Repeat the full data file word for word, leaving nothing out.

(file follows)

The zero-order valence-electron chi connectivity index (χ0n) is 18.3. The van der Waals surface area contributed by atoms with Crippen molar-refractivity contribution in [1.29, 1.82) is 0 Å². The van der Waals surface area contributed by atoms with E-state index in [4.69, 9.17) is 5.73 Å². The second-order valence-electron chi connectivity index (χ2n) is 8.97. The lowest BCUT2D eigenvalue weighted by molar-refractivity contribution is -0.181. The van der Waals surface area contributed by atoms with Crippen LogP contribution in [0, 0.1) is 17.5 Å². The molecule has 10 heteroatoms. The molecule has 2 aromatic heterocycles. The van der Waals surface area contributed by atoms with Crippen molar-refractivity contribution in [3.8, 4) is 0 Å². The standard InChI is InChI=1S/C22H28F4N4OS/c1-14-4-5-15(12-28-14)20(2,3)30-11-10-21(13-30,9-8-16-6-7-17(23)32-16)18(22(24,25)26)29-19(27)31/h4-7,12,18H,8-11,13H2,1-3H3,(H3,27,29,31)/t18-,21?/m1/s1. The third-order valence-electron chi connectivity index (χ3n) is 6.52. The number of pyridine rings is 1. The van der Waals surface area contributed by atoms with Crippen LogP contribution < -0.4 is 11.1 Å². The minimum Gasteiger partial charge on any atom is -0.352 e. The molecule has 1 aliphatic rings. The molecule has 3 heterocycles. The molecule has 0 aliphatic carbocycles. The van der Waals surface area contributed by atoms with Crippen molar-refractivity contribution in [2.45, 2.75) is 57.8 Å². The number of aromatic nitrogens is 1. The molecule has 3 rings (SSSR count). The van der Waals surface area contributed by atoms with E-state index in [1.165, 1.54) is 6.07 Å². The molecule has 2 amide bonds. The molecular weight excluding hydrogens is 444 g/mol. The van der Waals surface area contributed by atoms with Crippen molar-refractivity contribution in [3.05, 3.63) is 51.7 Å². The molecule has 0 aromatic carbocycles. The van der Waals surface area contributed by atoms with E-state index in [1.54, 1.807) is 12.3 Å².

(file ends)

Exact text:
The zero-order valence-electron chi connectivity index (χ0n) is 18.3. The van der Waals surface area contributed by atoms with Crippen molar-refractivity contribution in [1.29, 1.82) is 0 Å². The van der Waals surface area contributed by atoms with E-state index in [4.69, 9.17) is 5.73 Å². The second-order valence-electron chi connectivity index (χ2n) is 8.97. The lowest BCUT2D eigenvalue weighted by molar-refractivity contribution is -0.181. The van der Waals surface area contributed by atoms with Crippen LogP contribution in [0, 0.1) is 17.5 Å². The molecule has 10 heteroatoms. The molecule has 2 aromatic heterocycles. The van der Waals surface area contributed by atoms with Crippen molar-refractivity contribution in [3.8, 4) is 0 Å². The standard InChI is InChI=1S/C22H28F4N4OS/c1-14-4-5-15(12-28-14)20(2,3)30-11-10-21(13-30,9-8-16-6-7-17(23)32-16)18(22(24,25)26)29-19(27)31/h4-7,12,18H,8-11,13H2,1-3H3,(H3,27,29,31)/t18-,21?/m1/s1. The third-order valence-electron chi connectivity index (χ3n) is 6.52. The number of pyridine rings is 1. The van der Waals surface area contributed by atoms with Crippen LogP contribution < -0.4 is 11.1 Å². The minimum Gasteiger partial charge on any atom is -0.352 e. The molecule has 1 aliphatic rings. The molecule has 3 heterocycles. The molecule has 0 aliphatic carbocycles. The van der Waals surface area contributed by atoms with Crippen molar-refractivity contribution in [2.45, 2.75) is 57.8 Å². The number of aromatic nitrogens is 1. The molecule has 3 rings (SSSR count). The van der Waals surface area contributed by atoms with E-state index in [1.165, 1.54) is 6.07 Å². The molecule has 2 amide bonds. The molecular weight excluding hydrogens is 444 g/mol. The van der Waals surface area contributed by atoms with Crippen molar-refractivity contribution in [3.05, 3.63) is 51.7 Å². The molecule has 0 aromatic carbocycles. The van der Waals surface area contributed by atoms with E-state index in [1.54, 1.807) is 12.3 Å².